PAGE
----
'Imports ban created opportunities'

HARARE - Zimbabwe's imports ban has created opportunities for the local manufacturing industries to boost their production capacity, a consumer pressure group has said.

This was after the government in June imposed an imports ban Statutory Instrument 64 of 2016 (SI64) on a number of basic goods, the majority of which pass through South Africa. At the time, industry officials warned that the ban would fuel smuggling.

However, Buy Zimbabwe feels that the imports ban will see industry — currently operating at 34,3 manufacturing capacity — up their game and meet the rising demand created by the SI.

“Statistics from Zimstat show that over 40 percent of imports into Zimbabwe are mainly consumer goods which are not productive in nature,” the pressure group said.

“The introduction of the SI64 has created opportunities in which manufactures and retailers need to take advantage of in order to restore the traditional economic system, where commerce act to support the industry in a system of interrelated and interdependent elements as partners in business,” Buy Zimbabwe added.

Market watchers, however, said the imports ban was President Robert Mugabe’s desperate attempt to alleviate the economic crisis in the country, which imports not less than 75 percent of all its industrial, manufacturing, agricultural and food requirements.

Most Zimbabweans earn a living from the informal sector, as the country battles with unemployment rates higher than 80 percent.

In June, the country added more products to its list of around 100 goods prohibited from entering the country — to promote and protect local industries.

These include: bottled water, cereals, salad cream, baked beans, potato crisps, peanut butter, jams, canned fruits, dairy products (salad cream, coffee creamers, yogurts), cigarettes, clothing, cooking oil, coffee creamers, pizza base, yogurts, mayonnaise, petroleum jellies, toothpaste, detergents and body creams.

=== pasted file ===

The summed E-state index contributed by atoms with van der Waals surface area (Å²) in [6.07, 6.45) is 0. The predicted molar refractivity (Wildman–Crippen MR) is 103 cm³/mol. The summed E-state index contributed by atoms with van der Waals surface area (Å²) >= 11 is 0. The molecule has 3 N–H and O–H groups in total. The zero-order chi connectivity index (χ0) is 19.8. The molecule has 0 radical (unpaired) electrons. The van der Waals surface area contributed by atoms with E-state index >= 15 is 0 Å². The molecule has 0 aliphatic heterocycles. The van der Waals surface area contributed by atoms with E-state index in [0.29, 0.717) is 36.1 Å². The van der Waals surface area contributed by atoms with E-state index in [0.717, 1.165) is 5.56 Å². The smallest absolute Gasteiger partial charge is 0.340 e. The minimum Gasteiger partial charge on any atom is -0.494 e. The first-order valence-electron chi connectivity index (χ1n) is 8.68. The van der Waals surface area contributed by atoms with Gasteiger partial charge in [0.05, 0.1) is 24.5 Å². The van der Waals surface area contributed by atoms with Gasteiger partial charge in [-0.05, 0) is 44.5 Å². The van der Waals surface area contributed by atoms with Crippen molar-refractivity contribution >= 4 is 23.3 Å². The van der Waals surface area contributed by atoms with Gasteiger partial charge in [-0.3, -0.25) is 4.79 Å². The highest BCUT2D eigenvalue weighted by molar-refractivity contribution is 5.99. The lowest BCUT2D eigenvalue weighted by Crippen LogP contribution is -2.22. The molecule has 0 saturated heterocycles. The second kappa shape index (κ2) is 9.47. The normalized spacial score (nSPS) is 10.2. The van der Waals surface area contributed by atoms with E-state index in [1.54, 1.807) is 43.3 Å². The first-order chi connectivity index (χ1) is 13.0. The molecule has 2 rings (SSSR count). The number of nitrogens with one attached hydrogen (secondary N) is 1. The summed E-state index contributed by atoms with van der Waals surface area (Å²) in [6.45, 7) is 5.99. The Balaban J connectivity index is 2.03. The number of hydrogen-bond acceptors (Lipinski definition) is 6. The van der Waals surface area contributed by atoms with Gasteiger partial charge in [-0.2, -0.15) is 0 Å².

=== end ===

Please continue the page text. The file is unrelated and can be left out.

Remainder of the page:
Building materials (such as wheelbarrows, steel products and structures, rods, tubes, corrugated steel roofing sheets and plastic tubes) have also been added to the long list of restricted goods, which also includes furniture (beds, wardrobes), fabrics of cotton, second hand tyres, shoe polish and synthetic hair products.

The ban sparked violent demonstrations at border crossings and in Zimbabwe’s main cities, and in August, neighbouring South Africa urged the authorities to either revoke or renegotiate the ban on a number of goods from South Africa, or face consequences.

Industry minister Mike Bimha, who has previously blamed the smuggling of these goods on rampant corruption at the country’s borders, recently claimed transit truckers were the biggest culprits responsible for significant volumes of smuggled goods entering Zimbabwe.

“We are highly concerned with reports that goods have been filtering in the country despite the import ban we put,” he said.

“It can only mean one thing, our borders are porous and we need to do something as soon as possible to put an end to this. As government we came up with the SI to protect local industries and local products, but there has been rampant smuggling of the same products that we put on restriction list, into the country which leaves a lot to be desired,” Bimha added.

According to Zimbabwe Cross Border Traders Association secretary-general Augustine Tawanda’s

assessment, truck drivers smuggle goods by pretending that their cargo is meant for other destinations other than Zimbabwe when they cross border posts.

According to the government, these smuggled goods are cheaper than those produced locally, and flows cost the country $1 billion in 2015.

“We have discovered that much of the smuggling is done through transit cargo, where people tell us, for example, that a consignment is meant for Democratic Republic Congo when in fact whatever they are carrying is really meant for Zimbabwe,” Bimha said.

The government has for years tried to put in place stringent regulations in order to control the importation of goods that are manufactured locally.

In 2012, the State banned the importation of second-hand underwear claiming they were a health hazard and had killed local industry.

In an effort to find a solution to those challenges, Buy Zimbabwe will on Wednesday host the fourth edition of the Retailers and Suppliers Conference and Expo in Harare.

Comments (1)

Lying who is benefitting from the SI64

leonard - 25 October 2016

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